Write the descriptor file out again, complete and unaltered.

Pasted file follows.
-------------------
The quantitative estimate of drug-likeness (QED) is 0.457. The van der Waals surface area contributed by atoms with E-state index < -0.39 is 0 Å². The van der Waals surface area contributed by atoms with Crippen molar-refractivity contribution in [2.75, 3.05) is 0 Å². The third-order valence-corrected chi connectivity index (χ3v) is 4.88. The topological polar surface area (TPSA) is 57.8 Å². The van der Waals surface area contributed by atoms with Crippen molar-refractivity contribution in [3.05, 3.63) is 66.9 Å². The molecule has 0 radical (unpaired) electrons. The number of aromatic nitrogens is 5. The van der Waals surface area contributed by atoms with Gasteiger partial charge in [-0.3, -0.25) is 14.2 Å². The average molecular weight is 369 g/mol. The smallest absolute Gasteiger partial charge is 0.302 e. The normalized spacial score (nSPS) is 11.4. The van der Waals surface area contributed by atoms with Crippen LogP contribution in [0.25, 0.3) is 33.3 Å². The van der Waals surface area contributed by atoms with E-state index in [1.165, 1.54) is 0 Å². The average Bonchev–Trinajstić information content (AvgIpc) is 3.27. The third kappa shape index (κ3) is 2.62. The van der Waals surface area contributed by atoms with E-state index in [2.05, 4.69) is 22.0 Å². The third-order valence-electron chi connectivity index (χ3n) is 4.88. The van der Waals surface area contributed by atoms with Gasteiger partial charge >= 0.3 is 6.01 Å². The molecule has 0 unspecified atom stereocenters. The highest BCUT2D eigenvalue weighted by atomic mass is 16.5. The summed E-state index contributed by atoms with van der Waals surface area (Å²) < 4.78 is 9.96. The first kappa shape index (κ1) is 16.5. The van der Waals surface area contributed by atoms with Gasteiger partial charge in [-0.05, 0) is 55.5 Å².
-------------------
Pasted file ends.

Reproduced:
The quantitative estimate of drug-likeness (QED) is 0.457. The van der Waals surface area contributed by atoms with E-state index < -0.39 is 0 Å². The van der Waals surface area contributed by atoms with Crippen molar-refractivity contribution in [2.75, 3.05) is 0 Å². The third-order valence-corrected chi connectivity index (χ3v) is 4.88. The topological polar surface area (TPSA) is 57.8 Å². The van der Waals surface area contributed by atoms with Crippen molar-refractivity contribution in [3.05, 3.63) is 66.9 Å². The molecule has 0 radical (unpaired) electrons. The number of aromatic nitrogens is 5. The van der Waals surface area contributed by atoms with Gasteiger partial charge in [-0.3, -0.25) is 14.2 Å². The average molecular weight is 369 g/mol. The smallest absolute Gasteiger partial charge is 0.302 e. The normalized spacial score (nSPS) is 11.4. The van der Waals surface area contributed by atoms with Crippen LogP contribution in [0.25, 0.3) is 33.3 Å². The van der Waals surface area contributed by atoms with E-state index in [1.165, 1.54) is 0 Å². The average Bonchev–Trinajstić information content (AvgIpc) is 3.27. The third kappa shape index (κ3) is 2.62. The van der Waals surface area contributed by atoms with E-state index in [2.05, 4.69) is 22.0 Å². The third-order valence-electron chi connectivity index (χ3n) is 4.88. The van der Waals surface area contributed by atoms with Gasteiger partial charge >= 0.3 is 6.01 Å². The molecule has 0 unspecified atom stereocenters. The highest BCUT2D eigenvalue weighted by atomic mass is 16.5. The summed E-state index contributed by atoms with van der Waals surface area (Å²) < 4.78 is 9.96. The first kappa shape index (κ1) is 16.5. The van der Waals surface area contributed by atoms with Gasteiger partial charge in [-0.05, 0) is 55.5 Å².